Walk for Freedom shines a light on modern-day slavery

Human trafficking is a $150 billion industry, but still one of the best-kept secrets in the world. One local business owner is trying to eliminate the secrecy in the Great Lakes Bay Region.

Human trafficking is defined as a former of modern-day slavery. Victims of human trafficking are in bondage through force, fraud or coercion, according to the Michigan Department of Attorney General. The National Human Trafficking Hotline reports indicate 383 cases were reported in Michigan in 2018.

Though words like abolition and slavery seem archaic and as though they don’t have a place in the 21st Century, for Julia Ross and an organization known as A21 they are very familiar. Ross, co-owner of Harless + Hugh in downtown Bay City, is joining a world-wide initiative to put an end to slavery and human trafficking. Ross is hosting a Walk for Freedom on Oct. 19 from 10 a.m. to 1 p.m. at Harless + Hugh, 1003 Washington Ave.

The local walk is part of a movement that got its start in California about 10 years ago. Abolishing Slavery in the 21st Century (A21) is an organization started by Australian activist and evangelist Christine Caine. It is made up of people who call themselves “new abolitionists.” The walks for freedom are the group’s way of spreading information and raising awareness that human trafficking is a growing industry and its victims come from all walks of life.

Ross said she doesn’t know anyone directly impacted by human trafficking, nor has she heard of it happening locally, but learning that slavery still exists she knew she had to get involved. But the Michigan Department of Health and Human Services reports trafficking affects every community in the state. The more Ross learns about modern-day slavery, the more she wants to make a difference.

“It’s the one thing where I really feel that these people do not have a voice and it almost feels like it gets brushed under the rug,” she said. “It just feels like no one is really fighting for the victims.”

Ross first learned the startling statistics around the slave trade when she met Caine while Ross was studying in Sydney during college. Caine was one of her advising professors. When she returned to the U.S., Ross heard Caine started the abolitionist organization in California. Ross was intrigued and wanted to learn more.

“I couldn’t wrap my head around, like how is this happening, how is this something that is existing today and is not being talked about?” Ross said one of the problems is people don't talk about trafficking. Many believe that it can't happen in a small community such as Bay City.

Since she started planning the Walk for Freedom, Ross said she’s heard often “that can’t happen to me,” but after reading the stories of the women and children who have been enslaved she knows that is naïve thinking.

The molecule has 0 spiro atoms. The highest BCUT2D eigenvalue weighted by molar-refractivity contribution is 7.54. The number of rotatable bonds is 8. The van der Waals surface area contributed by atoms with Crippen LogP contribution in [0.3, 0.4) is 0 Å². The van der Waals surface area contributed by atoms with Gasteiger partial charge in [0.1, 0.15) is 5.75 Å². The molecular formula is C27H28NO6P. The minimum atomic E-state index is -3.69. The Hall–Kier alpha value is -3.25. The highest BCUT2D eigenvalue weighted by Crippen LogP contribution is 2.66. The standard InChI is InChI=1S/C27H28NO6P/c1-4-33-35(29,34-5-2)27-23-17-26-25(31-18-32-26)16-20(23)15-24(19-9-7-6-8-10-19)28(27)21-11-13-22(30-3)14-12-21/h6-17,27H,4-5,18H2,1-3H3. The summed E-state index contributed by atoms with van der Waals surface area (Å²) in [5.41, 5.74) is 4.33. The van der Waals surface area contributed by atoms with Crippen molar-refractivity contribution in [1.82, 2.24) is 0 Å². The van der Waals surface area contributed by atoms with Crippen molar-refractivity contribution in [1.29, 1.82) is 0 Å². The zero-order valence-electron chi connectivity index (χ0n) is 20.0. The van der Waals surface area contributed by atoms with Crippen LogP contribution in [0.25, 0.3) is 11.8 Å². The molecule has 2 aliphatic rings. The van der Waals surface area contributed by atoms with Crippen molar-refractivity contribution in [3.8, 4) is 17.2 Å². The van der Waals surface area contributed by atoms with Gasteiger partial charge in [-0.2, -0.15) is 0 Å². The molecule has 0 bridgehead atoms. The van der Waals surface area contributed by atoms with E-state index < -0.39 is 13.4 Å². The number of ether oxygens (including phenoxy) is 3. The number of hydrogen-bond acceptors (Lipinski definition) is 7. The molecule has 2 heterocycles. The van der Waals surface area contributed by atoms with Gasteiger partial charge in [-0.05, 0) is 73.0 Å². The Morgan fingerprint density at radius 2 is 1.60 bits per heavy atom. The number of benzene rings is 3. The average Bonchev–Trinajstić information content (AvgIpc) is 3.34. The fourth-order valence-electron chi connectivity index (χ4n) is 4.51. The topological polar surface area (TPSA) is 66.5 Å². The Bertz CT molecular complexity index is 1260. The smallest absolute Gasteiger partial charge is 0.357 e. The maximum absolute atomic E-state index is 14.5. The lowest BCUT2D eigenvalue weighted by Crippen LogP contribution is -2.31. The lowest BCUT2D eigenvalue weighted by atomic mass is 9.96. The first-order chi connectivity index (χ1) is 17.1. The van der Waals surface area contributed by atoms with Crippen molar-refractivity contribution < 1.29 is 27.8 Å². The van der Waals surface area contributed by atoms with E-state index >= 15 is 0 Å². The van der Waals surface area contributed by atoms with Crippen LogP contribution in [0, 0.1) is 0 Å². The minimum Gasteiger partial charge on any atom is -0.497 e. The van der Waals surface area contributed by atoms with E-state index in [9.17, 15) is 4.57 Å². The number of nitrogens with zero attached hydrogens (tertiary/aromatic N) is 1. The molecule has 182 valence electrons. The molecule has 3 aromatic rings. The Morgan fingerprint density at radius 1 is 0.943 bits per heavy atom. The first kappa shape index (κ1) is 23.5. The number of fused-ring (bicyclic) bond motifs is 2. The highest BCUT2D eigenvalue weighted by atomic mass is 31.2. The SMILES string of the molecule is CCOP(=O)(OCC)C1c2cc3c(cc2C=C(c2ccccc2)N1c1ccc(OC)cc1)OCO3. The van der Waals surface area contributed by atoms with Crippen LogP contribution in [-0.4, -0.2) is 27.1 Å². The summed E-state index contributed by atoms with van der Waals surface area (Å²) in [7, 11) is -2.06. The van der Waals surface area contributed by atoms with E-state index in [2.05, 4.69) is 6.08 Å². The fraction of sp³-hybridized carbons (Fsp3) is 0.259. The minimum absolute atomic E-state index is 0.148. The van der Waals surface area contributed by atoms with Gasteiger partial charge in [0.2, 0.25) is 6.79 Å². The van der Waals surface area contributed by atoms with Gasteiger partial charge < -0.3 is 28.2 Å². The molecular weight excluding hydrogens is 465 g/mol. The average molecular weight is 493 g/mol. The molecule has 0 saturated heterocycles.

“I’ve traveled around the world. It could absolutely happen to me,” Ross said. “Women, men, children – they’re being put into situations that I’m sure some of them would never have dreamed they would have been in.”

Ross wants to educate people about what to look for as part of her effort to make a difference. According to the National Human Trafficking Hotline, there are a number of indications of sex or labor trafficking. A few of the visible signs that someone is possibly a victim of human trafficking include:

  • An individual who has no control over his or her own money
  • An individual who appears fearful, anxious or submissive
  • Malnourishment and inappropriate clothing for the weather
  • Evidence of injuries that were not properly treated

Ross said being aware of people and surroundings is as important as knowing that human trafficking isn’t something that happens somewhere else.

“It’s everybody’s responsibility to do their due diligence and find out what’s happening in the world. It’s just not talked about enough so people aren’t aware that it’s happening outside of these big events, or along the border in Mexico, when really it can happen anywhere.”

Ross hosted a registration event to kick-off the awareness campaign in late July and will host another event Sept. 21 at 8 p.m. at Harless & Hugh, 1003 Washington Avenue. Details will be posted to the Harless + Hugh Facebook page as they develop. At the September event, Ross said she plans to answer questions and give people insight into what human trafficking looks like.

Ahead of the October walk, Ross is also registering people to join her in the effort. Her goal is to have upwards of 300 people walk locally in support of Caine’s vision that “When a lot of people do a little, it adds up and makes a difference.”

Details on the Bay City Walk for Freedom and registration can be found on the A21 website.

The National Human Trafficking Hotline offers resources and help for victims and those who suspect there is someone needing help 24 hours a day.


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